Vulnerable and low income claimants will continue to pay up to 45p a minute to make calls about their benefits, the DWP announced last week. The revelation was made in response to the Social Security Advisory Committee’s (SSAC) call for free 0800 numbers to be used by the DWP. The department also revealed that “cost incentives” are part of a deliberate ploy to try to force claimants to manage their claims them online.
Last July SSAC published the latest in a series of reports about DWP telephony. Amongst other things, it called on the DWP to “introduce 0800 numbers on those enquiry lines used by vulnerable or low income customers”.
SSAC noted that many low income claimants do not have a landline and that calls to 0345 numbers, such as the PIP enquiry line, cost from 3p to 45p a minute from mobile phones.
SSAC also highlighted the random way in which Freephone numbers seem to be allocated. To make a fresh claim for Jobseeker’s Allowance (JSA) a claimant can call a free 0800 number. But “if your benefit payment is stopped, and you don’t have enough money to live on” you have to call an 0345 number.
In their response, published last week, the DWP declined to switch to 0800 numbers on the grounds that it would cost around £7 million to do so.
They also revealed that, in relation to universal credit, their policy is to “redirect people to digital channels through cost incentives”. In other words, they want claimants to manage their claim online and they will punish those who are unable to do so by making them pay for expensive phone lines.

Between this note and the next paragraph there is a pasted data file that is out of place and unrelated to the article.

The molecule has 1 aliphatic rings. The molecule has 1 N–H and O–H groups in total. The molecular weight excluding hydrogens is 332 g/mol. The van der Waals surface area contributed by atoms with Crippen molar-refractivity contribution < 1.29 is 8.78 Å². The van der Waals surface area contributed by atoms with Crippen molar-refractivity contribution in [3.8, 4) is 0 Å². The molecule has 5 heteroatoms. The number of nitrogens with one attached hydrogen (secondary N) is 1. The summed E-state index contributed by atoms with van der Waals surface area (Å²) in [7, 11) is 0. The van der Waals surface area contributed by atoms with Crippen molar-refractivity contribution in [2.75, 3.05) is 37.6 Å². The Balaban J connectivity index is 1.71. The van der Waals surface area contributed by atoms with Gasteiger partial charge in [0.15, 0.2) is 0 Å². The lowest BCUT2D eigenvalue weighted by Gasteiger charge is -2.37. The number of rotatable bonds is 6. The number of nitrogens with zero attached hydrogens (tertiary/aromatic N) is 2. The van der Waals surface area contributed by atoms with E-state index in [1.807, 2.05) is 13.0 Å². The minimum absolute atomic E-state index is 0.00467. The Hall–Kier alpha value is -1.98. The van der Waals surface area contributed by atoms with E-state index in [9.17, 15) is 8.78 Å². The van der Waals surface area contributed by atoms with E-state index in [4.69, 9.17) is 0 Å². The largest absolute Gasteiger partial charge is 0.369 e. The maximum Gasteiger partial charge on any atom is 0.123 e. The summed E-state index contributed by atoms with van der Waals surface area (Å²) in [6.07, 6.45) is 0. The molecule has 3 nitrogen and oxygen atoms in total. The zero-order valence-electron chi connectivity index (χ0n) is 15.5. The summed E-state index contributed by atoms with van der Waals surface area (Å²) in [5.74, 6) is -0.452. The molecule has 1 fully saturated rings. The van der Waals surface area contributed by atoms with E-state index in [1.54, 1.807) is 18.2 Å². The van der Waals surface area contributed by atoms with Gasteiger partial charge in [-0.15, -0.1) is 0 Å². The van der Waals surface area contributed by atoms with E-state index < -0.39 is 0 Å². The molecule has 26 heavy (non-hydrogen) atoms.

The DWP, not surprisingly, refuse to publish figures on how long people are kept on hold when calling them.
However, they told the Public Accounts Committee several years ago that In the first quarter of 2013-14 they answered 54% of calls to 0845 numbers in 20 seconds and that the average waiting time on hold was 1 minute and 44 seconds.
The truth is rather different. Whilst the PIP enquiry line on 0345 850 3322 is answered immediately, the recorded message lasts for 1 minute and 12 seconds before you can even choose an option. How long you are kept on hold after that depends on the time of day and the volume of calls. We have certainly heard from members who have given up after spending 20 minutes on hold. If you are on the most expensive pay as you go mobile, that will be close to £10 spent to not even get an answer.
In answer to a parliamentary written question last week, Penny Mordaunt – a minister at the DWP – claimed that the average time taken to answer a call on the PIP enquiry line from May to October 2016 was 6 minutes and 25 seconds.
We’d be very interested to hear from you about your experience of trying to get through to the DWP.
You can download the SSAC report here.